• A Capital lease that must be reflected on the company balance sheet as an asset and corresponding liability.Generally, this applies to leases where the lessee acquires essentially all of the economic benefits and risks of the leased property. In Contrast with an Operating Lease. A Capital Lease is treated by the lessee as both the borrowing of funds and the acquisition of an asset to be depreciated; thus the lease is recorded on the lessee's balance sheet as an asset and corresponding liability (lease payable). Periodic lessee expenses consist of interest on the debt and depreciation of the asset. 

  • Typically, $1.00 buy-out leases are considered capital leases and is very similar to a financing agreement, meaning that payments are similar to a bank loan.Usually, capital leases are not 100% tax deductible. The equipment is put on a depreciation schedule and written off over a period of years.  

Why a Capital Lease?  

  • Low Down Payment

Down payment is 3% to 6% as opposed to 10% to 20% for a bank loan

  • Lessee takes depreciation

In a capital lease, the lessee does not get the tax benefits, however, the lessee can depreciate the equipment over the term.

trac lease

 TRAC LEASE (Commercial Vehicles)

A TRAC (Terminal Rental Adjustment Clause) lease is a modified Open End Lease limited to VIN numbered motor vehicles and trailers used at least 50% of the time for business purposes. It enables the customer to set the residual value of the vehicle at the beginning of the lease, which is used to determine monthly payments.

Higher residual amounts = lower monthly payments = higher purchase options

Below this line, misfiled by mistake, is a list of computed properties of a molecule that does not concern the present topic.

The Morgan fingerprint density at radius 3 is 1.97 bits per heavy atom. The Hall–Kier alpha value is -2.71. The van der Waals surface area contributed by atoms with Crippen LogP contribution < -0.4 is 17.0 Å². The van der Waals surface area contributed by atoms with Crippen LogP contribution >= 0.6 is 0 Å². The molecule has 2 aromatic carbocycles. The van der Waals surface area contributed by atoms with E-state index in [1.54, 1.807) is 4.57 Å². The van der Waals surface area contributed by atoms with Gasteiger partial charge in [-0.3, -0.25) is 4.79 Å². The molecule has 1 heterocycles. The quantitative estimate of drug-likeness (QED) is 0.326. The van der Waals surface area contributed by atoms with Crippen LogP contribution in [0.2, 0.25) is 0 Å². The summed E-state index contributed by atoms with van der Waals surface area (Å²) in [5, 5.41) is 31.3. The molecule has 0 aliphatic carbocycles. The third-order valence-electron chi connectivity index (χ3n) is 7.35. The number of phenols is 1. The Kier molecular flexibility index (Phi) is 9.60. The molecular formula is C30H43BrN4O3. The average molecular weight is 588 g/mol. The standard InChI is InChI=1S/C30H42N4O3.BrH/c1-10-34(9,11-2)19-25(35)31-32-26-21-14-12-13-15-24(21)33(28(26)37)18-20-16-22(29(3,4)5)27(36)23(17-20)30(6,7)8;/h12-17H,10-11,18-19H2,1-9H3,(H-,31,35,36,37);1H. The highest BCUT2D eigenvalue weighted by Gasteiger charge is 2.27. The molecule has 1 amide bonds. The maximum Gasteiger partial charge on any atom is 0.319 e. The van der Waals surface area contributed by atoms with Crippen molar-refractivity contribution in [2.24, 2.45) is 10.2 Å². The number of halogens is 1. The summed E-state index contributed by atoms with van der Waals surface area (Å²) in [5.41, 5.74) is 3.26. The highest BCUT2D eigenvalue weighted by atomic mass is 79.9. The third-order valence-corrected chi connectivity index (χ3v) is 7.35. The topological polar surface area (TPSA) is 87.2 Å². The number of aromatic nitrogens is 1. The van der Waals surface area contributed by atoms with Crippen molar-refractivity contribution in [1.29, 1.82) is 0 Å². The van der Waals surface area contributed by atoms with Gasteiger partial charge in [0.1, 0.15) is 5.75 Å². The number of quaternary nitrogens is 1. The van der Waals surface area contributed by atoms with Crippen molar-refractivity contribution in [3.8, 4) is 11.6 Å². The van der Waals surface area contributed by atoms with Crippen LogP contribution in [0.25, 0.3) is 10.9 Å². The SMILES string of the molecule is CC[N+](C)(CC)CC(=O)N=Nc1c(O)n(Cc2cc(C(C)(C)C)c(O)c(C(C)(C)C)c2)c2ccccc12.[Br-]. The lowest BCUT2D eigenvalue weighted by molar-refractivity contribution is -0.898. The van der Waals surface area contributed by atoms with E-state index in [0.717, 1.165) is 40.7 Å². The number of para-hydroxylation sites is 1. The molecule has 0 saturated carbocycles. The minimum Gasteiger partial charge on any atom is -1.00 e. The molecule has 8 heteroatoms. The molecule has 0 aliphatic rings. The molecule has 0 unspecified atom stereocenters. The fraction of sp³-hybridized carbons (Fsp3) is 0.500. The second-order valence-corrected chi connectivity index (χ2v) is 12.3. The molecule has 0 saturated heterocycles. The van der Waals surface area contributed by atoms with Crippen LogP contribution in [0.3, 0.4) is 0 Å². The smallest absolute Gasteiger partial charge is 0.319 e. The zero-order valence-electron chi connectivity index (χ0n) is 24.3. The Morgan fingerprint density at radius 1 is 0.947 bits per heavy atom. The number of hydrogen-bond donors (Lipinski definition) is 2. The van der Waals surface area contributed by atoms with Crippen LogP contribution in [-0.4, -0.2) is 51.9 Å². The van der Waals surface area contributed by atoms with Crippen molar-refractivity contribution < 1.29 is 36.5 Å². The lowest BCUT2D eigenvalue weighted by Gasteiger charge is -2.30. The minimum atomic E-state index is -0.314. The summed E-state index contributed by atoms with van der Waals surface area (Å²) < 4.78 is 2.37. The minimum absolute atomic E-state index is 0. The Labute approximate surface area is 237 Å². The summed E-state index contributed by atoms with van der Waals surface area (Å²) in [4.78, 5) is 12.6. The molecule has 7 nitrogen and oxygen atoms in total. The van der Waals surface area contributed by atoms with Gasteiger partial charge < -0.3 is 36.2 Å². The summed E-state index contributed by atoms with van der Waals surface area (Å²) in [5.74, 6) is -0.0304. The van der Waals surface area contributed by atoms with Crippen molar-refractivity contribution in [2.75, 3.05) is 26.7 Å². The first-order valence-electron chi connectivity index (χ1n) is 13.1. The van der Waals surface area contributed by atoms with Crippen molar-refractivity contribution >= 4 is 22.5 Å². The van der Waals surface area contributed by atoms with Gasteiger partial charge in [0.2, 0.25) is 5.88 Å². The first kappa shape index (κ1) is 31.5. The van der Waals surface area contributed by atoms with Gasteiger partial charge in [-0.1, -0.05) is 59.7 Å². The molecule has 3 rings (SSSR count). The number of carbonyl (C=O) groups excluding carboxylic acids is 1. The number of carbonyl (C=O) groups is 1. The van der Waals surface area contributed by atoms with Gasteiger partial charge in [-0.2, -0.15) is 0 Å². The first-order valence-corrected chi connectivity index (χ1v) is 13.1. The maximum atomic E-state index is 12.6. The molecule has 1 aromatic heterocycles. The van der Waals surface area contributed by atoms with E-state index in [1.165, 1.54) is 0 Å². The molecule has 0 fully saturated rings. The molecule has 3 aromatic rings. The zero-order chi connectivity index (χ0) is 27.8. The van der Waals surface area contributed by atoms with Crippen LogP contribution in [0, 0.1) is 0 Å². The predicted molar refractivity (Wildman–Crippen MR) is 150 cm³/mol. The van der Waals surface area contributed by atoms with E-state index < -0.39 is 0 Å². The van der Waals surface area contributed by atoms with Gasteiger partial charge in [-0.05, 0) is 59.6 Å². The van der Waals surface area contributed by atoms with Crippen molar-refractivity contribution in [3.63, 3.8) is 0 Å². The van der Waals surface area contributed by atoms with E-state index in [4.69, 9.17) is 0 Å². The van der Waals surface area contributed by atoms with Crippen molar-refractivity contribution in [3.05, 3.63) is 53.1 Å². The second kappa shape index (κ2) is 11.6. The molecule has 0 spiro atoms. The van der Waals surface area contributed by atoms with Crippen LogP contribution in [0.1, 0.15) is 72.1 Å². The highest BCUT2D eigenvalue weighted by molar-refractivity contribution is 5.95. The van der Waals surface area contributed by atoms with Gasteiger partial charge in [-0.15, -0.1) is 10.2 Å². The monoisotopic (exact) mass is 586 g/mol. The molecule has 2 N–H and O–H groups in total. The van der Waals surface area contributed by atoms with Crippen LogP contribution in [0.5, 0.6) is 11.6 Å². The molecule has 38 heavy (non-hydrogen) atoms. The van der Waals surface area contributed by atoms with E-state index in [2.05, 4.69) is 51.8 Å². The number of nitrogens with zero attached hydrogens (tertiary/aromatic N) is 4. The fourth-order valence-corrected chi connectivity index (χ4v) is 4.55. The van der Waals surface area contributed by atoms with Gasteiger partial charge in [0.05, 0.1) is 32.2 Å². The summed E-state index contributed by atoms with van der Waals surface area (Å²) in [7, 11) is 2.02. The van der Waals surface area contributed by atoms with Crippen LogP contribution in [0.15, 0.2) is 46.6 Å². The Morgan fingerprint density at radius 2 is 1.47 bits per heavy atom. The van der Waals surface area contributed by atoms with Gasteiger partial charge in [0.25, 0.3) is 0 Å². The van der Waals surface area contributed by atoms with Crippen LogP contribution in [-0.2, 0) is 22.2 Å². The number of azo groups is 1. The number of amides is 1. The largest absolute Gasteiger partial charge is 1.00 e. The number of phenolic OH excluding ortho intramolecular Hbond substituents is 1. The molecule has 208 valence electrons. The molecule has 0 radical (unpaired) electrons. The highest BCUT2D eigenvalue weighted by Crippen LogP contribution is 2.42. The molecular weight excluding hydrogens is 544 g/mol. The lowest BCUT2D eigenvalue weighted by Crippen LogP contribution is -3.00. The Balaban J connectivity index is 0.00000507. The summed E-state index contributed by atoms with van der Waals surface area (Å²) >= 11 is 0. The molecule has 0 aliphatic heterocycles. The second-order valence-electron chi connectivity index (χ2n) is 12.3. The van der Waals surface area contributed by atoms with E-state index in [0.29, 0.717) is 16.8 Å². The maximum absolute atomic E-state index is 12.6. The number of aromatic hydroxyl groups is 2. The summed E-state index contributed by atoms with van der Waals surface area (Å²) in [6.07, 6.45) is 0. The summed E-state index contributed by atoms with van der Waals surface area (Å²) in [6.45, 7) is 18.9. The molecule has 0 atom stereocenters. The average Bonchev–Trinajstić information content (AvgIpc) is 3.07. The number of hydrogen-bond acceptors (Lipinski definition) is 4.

Lower residual amounts = higher monthly payments = lower purchase options

TRAC leases have several options at the end of the term:

  • Purchase the vehicle for the residual value. The lessee receives an adjustment, or cash rebate, if the actual residual value at the end of the term is higher than what was chosen at the beginning of the lease. If it is lower, lessee will pay the difference.
  • Trade-in the vehicle or equipment to cover the remaining amount due
  • Return the vehicle to a designated location for disposal and settlement

Let us help you determine your best option and assist you with future leasing needs for your business.

Why a TRAC Lease?

  • For eligible items of transportation equipment, ELS and the lessee are able to establish a pre-determined end-of-term equipment value. A TRAC Lease is a True Lease with a Terminal Rental Adjustment Clause.  
  • TRAC provisions can benefit the lessee in two ways.

First, they allow the lessee to share in the residual sales value of the vehicle.
Second, because the lessee effectively guarantees the vehicle’s residual value, the rentals to be paid during the lease term may be lower than otherwise available.

Sale / leaseback


  • Equipment sale leaseback is the sale of an asset (business equipment) for cash. The asset remains on the seller's property with a contract to lease it back from the source purchasing it. The seller retains ownership of the asset at the term end.  

What equipment qualifies?

From office to warehouse, any equipment that is owned outright and is involved with the daily operation of the business should qualify for sale and leaseback financing. However, equipment age and industry restrictions may apply. 

Why a Sale Leaseback?

  • Get up to 70% of the original purchase price on equipment you own.
  • The equipment stays on your property for your use.
  • You can write off 100% of the monthly payments.
  • No restrictions on how the money is used.
  • Take idle equity out of equipment and use it for working capital.
  • No other collateral ... no personal assets and no other business assets.
  • Your lease payments do not interfere with your credit lines at the bank